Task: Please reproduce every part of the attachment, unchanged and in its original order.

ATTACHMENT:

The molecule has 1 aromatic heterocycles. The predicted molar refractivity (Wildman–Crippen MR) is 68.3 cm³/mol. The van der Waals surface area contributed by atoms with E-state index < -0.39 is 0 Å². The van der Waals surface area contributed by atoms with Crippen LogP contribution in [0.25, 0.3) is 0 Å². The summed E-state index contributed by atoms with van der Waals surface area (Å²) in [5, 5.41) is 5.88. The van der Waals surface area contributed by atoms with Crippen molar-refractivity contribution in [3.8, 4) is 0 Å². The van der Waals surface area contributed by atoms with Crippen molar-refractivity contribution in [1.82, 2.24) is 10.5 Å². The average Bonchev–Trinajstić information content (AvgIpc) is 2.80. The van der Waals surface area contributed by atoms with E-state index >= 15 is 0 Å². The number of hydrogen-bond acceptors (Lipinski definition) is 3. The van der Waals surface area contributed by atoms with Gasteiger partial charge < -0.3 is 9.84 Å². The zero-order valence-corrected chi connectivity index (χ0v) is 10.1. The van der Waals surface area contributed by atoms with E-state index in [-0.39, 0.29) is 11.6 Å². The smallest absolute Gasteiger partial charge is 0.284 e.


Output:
The molecule has 1 aromatic heterocycles. The predicted molar refractivity (Wildman–Crippen MR) is 68.3 cm³/mol. The van der Waals surface area contributed by atoms with E-state index < -0.39 is 0 Å². The van der Waals surface area contributed by atoms with Crippen LogP contribution in [0.25, 0.3) is 0 Å². The summed E-state index contributed by atoms with van der Waals surface area (Å²) in [5, 5.41) is 5.88. The van der Waals surface area contributed by atoms with Crippen molar-refractivity contribution in [3.8, 4) is 0 Å². The van der Waals surface area contributed by atoms with Crippen molar-refractivity contribution in [1.82, 2.24) is 10.5 Å². The average Bonchev–Trinajstić information content (AvgIpc) is 2.80. The van der Waals surface area contributed by atoms with E-state index >= 15 is 0 Å². The number of hydrogen-bond acceptors (Lipinski definition) is 3. The van der Waals surface area contributed by atoms with Gasteiger partial charge < -0.3 is 9.84 Å². The zero-order valence-corrected chi connectivity index (χ0v) is 10.1. The van der Waals surface area contributed by atoms with E-state index in [-0.39, 0.29) is 11.6 Å². The smallest absolute Gasteiger partial charge is 0.284 e.